Thursday, March 27, 2008

The Story of Daniel

The Story of Daniel

 (January 2002)


It was an unusually cold day for the month of May. Spring had

arrived and everything was alive with color. But a cold front

from the North had brought winter’s chill back to Indiana.


I sat with two friends in the picture window of a quaint restaurant

just off the corner of the town square. The food and the company

were both especially good that day. As we talked, my attention

was drawn outside, across the street. There, walking into town,

was a man who appeared to be carrying all his worldly goods

on his back. He was carrying, a well-worn sign that read,

“I will work for food.”


My heart sank. I brought him to the attention of my friends

and noticed that others around us had stopped eating to focus

on him. Heads moved in a mixture of sadness and disbelief.


We continued with our meal, but his image lingered in my mind.

We finished our meal and went our separate ways. I had errands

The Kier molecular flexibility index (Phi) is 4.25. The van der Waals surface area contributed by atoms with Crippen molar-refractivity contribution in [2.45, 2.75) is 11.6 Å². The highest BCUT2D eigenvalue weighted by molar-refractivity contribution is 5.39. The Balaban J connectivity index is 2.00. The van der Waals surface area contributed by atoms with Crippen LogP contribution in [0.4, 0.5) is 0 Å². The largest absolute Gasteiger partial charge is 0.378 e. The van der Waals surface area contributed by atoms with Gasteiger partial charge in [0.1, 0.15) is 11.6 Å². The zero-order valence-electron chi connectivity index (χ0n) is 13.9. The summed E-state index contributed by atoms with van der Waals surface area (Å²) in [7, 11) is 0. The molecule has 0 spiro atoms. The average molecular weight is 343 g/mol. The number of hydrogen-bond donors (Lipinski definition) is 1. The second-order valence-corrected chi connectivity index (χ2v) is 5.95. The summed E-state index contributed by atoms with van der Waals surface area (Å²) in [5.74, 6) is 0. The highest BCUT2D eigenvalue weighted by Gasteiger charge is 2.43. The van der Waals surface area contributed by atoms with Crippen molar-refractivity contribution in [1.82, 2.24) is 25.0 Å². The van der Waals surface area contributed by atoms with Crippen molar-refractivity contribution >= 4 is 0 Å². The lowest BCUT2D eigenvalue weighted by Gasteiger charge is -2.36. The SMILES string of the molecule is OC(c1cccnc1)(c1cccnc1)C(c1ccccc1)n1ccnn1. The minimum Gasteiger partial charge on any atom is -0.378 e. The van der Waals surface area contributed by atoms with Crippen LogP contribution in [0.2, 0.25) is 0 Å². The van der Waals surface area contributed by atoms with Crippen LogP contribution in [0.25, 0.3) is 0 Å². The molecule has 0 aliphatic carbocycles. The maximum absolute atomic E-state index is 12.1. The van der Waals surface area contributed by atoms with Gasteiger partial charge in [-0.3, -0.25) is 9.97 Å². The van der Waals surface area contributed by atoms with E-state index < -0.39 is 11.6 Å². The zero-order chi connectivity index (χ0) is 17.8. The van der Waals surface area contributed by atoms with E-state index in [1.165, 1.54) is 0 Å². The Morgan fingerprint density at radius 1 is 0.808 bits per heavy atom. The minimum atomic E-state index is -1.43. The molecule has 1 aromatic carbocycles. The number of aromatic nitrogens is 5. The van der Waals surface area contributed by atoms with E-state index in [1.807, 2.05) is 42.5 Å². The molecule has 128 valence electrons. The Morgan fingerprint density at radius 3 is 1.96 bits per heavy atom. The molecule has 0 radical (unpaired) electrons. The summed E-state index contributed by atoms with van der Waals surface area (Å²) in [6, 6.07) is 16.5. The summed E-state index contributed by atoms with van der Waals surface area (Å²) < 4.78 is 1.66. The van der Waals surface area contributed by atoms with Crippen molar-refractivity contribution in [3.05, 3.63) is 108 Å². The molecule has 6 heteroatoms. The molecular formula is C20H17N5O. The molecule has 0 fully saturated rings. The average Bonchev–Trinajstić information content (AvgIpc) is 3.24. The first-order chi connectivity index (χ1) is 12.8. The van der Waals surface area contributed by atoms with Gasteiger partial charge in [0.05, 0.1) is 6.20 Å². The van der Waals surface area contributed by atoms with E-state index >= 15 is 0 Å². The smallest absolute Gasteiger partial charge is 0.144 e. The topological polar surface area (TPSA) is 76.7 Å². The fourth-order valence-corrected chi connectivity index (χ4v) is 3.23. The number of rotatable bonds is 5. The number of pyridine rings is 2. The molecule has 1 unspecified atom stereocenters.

to do and quickly set out to accomplish them. I glanced toward

the town square, looking somewhat half heartedly for the

strange visitor. I was fearful, knowing that seeing him again

would call some response. I drove through town and saw nothing

of him.


I made some purchases at a store and got back in my car. Deep

within me, the Spirit of God kept speaking to me: “Don’t go back

to the office until you’ve at least driven once more around the

square.” And so, with some hesitancy, I headed back into town.


As I turned the square’s third corner. I saw him. He was standing

on the steps of the storefront church, going through his sack.

I stopped and looked, feeling both compelled to speak to him,

yet wanting to drive on. The empty parking space on the corner

seemed to be a sign from God: an invitation to park. I pulled in,

got out and approached the town’s newest visitor.


“Looking for the pastor?” I asked.


“Not really,” he replied, “just resting.”


“Have you eaten today?”


“Oh, I ate something early this morning.”


“Would you like to have lunch with me?”